Cut the Corporate Jargon: Slack’s New ChatGPT Bot Talks to Colleagues for You 

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Slack ChatGPT

The Salesforce-owned Slack has announced a new AI-enabled app that will allow users to use ChatGPT to instantly generate replies to colleagues and summarise meetings. 

The generative AI sensation will be integrated into the inter-office communication platform, Salesforce said, allowing users to automatically draft replies instead of manually entering the response themselves. 

Salesforce is calling the offering Einstein GPT, drawing on OpenAI’s technology that has taken the tech industry by storm since the startup opened and launched ChatGPT in November last year. 

It said the AI-wired app will allow users to find answers on any project or topic, create conversation summaries, and draft messages in seconds. 

“The ChatGPT app for Slack deeply integrates the power of OpenAI’s cutting-edge large language models into Slack’s conversational interface, Noah Desai Weiss, Chief Product Officer at Slack said. 

“This will give customers new superpowers by helping them tap the collective knowledge of their organization’s channel archive, Weiss added. 

Salesforce CEO Marc Benioff joined in on the excitement. “In combination with our Data Cloud and deeply integrated with Customer 360, including Tableau, MuleSoft and Slack, Einstein GPT will open the door to the next level of intelligence and drive digital transformations in our new AI world,” Benioff said in a statement about the new tool 

The news arrives as part of Salesforce’s broader announcement of Einstein GPT, the firm’s take on OpenAI’s ChatGPT model for CRM (customer relationship management) software systems. 

According to Salesforce, Einstein GPT infuses both Salesforce’s and OpenAI’s AI technology, allowing it to craft emails salespeople can send to customers, generate responses to customer questions, and create “targeted content” for marketers.

The AI Fixation 

Salesforce joins the host of other large tech companies across Silicon Valley already capitalising on OpenAI’s viral generative AI chatbot.

Days before Salesforce’s announcement, Microsft revealed a ChatGPT-power CoPilot for Microsoft 365 able to write customisable emails or messages to customers as well as generate content like Salesforce’s Einstein GPT. 

The Silicon Valley behemoth reportedly invested $10 billion into the project with plans to integrate the tool into a variety of services, including its search engine, Bing. 

To read more about generative AI, visit our AI in the Enterprise Page.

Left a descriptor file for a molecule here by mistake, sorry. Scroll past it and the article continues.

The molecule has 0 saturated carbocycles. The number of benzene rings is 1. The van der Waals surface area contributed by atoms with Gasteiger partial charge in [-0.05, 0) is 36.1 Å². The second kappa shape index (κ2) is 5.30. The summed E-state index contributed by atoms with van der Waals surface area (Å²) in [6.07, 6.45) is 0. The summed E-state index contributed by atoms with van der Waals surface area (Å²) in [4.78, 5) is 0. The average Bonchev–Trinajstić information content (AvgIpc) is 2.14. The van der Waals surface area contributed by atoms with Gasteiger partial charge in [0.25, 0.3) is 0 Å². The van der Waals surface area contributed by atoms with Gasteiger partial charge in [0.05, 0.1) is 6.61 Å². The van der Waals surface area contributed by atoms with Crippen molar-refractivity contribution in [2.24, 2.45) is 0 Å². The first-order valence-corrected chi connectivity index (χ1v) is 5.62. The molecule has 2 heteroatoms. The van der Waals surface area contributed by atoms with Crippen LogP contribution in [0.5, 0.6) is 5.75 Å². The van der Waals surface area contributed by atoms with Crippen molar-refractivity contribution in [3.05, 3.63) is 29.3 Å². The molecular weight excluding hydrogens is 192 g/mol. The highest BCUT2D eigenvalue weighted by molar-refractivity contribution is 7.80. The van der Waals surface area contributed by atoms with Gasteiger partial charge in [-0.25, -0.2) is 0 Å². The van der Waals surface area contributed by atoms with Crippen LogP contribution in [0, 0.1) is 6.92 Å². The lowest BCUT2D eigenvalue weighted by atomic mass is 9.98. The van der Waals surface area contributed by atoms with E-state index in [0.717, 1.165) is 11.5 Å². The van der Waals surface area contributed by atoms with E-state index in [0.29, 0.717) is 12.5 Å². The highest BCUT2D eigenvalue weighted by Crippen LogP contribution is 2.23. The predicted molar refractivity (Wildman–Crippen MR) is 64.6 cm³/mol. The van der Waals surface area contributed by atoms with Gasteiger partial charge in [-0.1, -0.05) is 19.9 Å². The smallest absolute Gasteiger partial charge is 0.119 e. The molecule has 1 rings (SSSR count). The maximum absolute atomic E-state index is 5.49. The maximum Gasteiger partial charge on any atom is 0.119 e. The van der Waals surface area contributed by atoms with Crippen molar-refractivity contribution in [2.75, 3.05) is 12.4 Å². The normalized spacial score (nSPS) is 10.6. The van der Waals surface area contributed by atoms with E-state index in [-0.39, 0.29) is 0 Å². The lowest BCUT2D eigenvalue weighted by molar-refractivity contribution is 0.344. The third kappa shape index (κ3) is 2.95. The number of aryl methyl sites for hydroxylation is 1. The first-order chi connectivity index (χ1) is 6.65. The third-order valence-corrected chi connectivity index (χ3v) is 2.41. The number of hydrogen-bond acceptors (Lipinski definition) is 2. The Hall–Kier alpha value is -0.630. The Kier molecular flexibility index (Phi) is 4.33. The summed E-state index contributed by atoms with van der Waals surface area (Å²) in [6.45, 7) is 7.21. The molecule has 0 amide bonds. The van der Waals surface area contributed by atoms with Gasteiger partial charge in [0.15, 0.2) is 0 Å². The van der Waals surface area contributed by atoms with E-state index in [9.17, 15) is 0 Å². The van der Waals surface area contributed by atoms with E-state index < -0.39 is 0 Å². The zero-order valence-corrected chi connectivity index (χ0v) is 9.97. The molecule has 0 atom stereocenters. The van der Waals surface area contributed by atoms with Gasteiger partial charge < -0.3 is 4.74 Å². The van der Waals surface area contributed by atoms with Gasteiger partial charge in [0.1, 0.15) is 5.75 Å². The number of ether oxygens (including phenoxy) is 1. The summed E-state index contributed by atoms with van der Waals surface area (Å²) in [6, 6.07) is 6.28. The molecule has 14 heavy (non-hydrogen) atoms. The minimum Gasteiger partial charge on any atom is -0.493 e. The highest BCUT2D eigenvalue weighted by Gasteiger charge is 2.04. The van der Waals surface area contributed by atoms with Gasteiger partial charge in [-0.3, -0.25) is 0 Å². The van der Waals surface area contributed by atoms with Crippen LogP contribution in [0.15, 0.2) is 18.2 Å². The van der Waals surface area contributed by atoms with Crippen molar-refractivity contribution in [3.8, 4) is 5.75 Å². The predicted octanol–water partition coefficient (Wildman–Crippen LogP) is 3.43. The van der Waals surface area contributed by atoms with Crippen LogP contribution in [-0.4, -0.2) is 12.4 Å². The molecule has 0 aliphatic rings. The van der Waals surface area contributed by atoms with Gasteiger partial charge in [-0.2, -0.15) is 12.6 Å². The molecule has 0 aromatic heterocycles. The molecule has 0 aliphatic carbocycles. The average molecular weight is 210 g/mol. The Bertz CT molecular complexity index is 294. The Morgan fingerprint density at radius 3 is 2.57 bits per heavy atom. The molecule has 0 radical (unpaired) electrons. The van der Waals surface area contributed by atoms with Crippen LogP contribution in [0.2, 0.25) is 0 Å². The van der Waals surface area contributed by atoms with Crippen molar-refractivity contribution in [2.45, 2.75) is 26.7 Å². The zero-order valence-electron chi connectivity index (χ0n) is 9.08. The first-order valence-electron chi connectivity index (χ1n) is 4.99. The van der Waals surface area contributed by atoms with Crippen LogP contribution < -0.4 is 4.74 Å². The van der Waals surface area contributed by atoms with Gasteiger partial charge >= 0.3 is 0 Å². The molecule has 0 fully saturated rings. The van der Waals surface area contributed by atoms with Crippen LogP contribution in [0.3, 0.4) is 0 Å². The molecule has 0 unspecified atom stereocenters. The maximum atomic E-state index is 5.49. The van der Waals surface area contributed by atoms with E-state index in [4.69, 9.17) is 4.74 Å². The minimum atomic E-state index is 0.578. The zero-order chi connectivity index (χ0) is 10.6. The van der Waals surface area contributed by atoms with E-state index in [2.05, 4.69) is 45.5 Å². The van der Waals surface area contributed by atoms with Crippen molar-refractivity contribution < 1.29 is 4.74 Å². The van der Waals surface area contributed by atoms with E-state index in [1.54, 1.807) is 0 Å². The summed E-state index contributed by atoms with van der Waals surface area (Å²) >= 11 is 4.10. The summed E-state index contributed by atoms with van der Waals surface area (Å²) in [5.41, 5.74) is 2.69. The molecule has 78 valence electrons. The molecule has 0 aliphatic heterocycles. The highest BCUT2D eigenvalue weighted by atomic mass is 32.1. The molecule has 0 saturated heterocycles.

Its biggest search competitor, Google, also recently issued an internal “code red” in response to the AI-wired tool, concerned that it may transform the search market. 

In an earnings call shared on YouTube, CEO Sundar Pichai said Google was planning to “unlock the incredible opportunities AI enables,” believing the technology has reached an “inflection point.”

He also expressed his belief that Google’s previous AI research and development helped bring about “the generative AI applications you’re starting to see today.”

Google historically moved hesitantly with AI developments prior to the sudden explosion of ChatGPT due to the risks associated with its implementation. 

Are we ready for AI-wired Office Assistants? 

 Despite generative AI’s promise for the future of online search, Microsoft’s approach to implementing the chatbot will be key in determining its success in the early stages of Bing’s transformation. 

OpenAI’s CEO, Sam Altman has reiterated that the technology remains “an early demo of what’s possible,” warning companies that “it’s a mistake to be relying on [ChatGPT] for anything important right now.” 

The problem with generative AI software like ChatGPT  – which is why tech firms like Google have remained previously cautious – is the technology's reliance on data-led decision-making. 

OpenAI has warned that ChatGPT "may occasionally generate incorrect or misleading information” due to it constructing its conclusions from online databases that together lack context and social coherence.

Many users online have shared their negative experiences when using ChatGPT’s chatbot, reporting racial and gender biases and the tendency to produce false information as fact. 

These limitations will limit Salesforce's adoption of the technology going forward, and users will likely need to edit AI-drafted messages to ensure conversations remain safe for work for the time being. 

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